President Donald Trump and Japanese Prime Minister Shinzo Abe split Wednesday evening on their goals for a new round of trade talks between the longtime allies, exposing a rift in the alliance.

Abe announced the new U.S.-Japanese trade talks during a joint press conference after the first full day of a mini-summit at Trump’s resort in Florida. But Abe broke with Trump by telling reporters he wants those talks to expand the two countries levels of trade and investment in each other’s markets, and the re-entry of the United States in a trade alliance that includes 11 Asian-Pacific countries.

White House Presses Vulnerable Dems on Pompeo Nomination
Sen. Cotton dubs Foreign Relations Democrats ‘two-bit Talleyrands’

Senate Foreign Relations Chairman Bob Corker, R-Tenn., right, meets with CIA Director Mike Pompeo, President Donald Trump’s nominee for secretary of State, in the Capitol on March 19. (Bill Clark/CQ Roll Call file photo)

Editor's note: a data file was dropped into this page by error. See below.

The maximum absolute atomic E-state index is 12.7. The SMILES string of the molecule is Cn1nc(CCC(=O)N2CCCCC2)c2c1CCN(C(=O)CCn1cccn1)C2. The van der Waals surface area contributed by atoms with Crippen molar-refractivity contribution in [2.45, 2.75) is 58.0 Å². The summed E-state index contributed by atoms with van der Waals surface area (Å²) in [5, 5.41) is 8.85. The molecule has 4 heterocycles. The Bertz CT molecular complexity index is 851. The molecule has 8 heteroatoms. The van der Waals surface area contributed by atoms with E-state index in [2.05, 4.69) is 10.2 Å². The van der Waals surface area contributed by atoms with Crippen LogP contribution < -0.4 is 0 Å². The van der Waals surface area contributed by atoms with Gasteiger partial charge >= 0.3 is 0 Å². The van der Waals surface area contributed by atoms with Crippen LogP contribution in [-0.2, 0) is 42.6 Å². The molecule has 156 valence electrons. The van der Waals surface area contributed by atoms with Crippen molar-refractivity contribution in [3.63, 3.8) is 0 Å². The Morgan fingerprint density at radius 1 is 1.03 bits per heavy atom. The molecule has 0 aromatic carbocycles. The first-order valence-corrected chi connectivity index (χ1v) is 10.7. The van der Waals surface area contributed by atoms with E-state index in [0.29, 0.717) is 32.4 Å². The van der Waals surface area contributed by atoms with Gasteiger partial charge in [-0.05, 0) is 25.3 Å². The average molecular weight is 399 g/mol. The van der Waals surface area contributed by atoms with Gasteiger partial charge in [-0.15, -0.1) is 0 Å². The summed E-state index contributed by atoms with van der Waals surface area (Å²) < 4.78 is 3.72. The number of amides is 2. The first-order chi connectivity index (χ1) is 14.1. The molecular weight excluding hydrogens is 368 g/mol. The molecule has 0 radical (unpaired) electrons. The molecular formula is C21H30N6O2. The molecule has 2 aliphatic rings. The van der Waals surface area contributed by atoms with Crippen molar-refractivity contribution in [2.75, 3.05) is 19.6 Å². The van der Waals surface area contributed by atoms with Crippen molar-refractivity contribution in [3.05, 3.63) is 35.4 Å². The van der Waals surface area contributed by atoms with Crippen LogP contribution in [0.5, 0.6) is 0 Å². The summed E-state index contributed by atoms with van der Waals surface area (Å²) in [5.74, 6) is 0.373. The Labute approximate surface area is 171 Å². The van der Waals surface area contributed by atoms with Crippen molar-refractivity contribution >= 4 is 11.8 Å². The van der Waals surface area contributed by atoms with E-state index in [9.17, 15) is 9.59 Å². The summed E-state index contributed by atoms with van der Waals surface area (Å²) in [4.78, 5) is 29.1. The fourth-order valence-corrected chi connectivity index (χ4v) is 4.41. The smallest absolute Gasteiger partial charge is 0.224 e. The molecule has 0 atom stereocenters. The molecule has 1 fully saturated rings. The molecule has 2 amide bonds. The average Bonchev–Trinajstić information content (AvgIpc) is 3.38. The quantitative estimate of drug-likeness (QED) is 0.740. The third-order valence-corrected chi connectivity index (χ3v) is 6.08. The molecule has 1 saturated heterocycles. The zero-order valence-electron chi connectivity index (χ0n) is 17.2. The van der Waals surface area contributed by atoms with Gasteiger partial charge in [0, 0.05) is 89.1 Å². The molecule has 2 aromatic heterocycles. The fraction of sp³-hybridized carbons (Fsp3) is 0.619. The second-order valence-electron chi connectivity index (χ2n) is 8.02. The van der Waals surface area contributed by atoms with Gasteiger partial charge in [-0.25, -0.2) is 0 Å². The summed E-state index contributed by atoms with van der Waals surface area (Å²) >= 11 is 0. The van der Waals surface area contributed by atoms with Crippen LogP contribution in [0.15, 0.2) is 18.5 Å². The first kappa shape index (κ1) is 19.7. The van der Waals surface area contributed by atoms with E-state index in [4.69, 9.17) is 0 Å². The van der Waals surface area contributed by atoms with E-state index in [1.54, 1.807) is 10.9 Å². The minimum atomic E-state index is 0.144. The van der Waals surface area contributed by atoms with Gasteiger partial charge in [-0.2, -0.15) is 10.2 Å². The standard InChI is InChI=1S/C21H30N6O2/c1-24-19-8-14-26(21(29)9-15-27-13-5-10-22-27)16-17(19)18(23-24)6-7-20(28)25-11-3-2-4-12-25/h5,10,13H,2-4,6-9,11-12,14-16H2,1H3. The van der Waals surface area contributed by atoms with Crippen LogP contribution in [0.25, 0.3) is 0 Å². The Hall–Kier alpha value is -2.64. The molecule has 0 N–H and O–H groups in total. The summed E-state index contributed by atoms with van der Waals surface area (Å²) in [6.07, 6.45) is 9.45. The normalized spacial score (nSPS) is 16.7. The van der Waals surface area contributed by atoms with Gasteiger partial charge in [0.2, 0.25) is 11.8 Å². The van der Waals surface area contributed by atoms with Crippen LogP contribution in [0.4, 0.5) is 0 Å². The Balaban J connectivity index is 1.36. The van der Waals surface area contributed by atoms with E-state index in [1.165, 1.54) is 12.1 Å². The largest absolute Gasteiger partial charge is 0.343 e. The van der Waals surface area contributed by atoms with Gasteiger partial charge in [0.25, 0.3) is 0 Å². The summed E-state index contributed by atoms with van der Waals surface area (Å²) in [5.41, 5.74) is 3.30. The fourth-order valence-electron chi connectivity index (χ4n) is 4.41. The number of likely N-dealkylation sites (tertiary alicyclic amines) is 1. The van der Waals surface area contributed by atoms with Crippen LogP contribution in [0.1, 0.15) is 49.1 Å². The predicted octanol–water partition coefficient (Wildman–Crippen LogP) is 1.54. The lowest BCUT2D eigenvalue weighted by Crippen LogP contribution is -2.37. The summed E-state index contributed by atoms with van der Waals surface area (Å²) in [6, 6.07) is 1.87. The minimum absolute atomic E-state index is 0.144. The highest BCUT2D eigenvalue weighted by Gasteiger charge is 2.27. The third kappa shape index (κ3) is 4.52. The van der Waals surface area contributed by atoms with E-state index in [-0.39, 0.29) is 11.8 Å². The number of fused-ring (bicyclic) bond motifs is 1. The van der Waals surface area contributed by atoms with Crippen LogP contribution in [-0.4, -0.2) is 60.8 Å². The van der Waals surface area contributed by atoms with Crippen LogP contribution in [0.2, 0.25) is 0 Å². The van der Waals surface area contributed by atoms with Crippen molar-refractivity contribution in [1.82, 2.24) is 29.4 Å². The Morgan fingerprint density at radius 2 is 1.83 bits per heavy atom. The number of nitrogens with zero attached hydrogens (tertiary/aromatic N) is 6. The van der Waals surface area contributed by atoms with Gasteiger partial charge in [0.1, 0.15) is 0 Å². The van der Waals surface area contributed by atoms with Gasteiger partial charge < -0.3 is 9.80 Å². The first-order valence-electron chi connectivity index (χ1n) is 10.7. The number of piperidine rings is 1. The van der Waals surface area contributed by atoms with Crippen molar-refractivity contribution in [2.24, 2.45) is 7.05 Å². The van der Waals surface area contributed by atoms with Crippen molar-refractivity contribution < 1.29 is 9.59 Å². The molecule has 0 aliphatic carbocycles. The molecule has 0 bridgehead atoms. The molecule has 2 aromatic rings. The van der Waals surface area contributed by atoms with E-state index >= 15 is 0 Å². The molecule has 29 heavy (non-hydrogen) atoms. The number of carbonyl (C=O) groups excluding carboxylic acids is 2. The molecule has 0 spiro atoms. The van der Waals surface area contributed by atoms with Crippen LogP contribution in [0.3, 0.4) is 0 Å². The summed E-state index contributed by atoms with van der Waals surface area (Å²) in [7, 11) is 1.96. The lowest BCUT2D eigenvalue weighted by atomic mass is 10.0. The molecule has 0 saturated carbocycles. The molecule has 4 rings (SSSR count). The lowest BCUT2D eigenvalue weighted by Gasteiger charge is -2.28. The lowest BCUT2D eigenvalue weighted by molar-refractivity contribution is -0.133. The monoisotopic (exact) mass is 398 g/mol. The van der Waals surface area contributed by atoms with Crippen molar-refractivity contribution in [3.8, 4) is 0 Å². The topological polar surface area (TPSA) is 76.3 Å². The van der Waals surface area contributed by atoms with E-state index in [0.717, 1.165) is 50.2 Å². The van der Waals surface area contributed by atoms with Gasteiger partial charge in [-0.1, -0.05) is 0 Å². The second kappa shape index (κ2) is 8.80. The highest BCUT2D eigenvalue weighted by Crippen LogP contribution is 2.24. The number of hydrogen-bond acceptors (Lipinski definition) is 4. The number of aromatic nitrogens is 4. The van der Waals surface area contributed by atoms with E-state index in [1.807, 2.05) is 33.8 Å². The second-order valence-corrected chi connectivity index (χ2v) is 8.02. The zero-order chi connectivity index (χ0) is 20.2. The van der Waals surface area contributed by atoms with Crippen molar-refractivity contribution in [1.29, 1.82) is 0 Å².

The White House circled the wagons Wednesday around CIA Director Mike Pompeo’s nomination to become secretary of State, arguing vulnerable red-state Democrats will feel “consequences” in November if they vote against him.

The Trump administration dispatched Sen. Tom Cotton of Arkansas to argue Pompeo is highly qualified for the top State Department position and to press Democrats running for re-election in states won by President Donald Trump to vote in favor of his nomination.

Sinclair TV Owner Maxed Out Donations to Gianforte, Montana GOP
Robert E. Smith, who identified himself as ‘retired’ and worked in real estate, also donated to Trump’s campaign

Rep. Greg Gianforte, R-Mont., has received maximum campaign contributions from an owner of the Sinclair Broadcasting Group. (Tom Williams/CQ Roll Call file photo)

An owner of the controversial Sinclair Broadcast Group has donated more than $10,000 to Montana Republican Rep. Greg Gianforte in the last year and a half.

Robert E. Smith, whose family owns the largest local television station operator in the country, gave the maximum $5,400 to Gianforte’s campaign in March, The Guardian reported. He did the same last year, ahead of Gianforte’s 6-point special election victory over Democrat Rob Quist.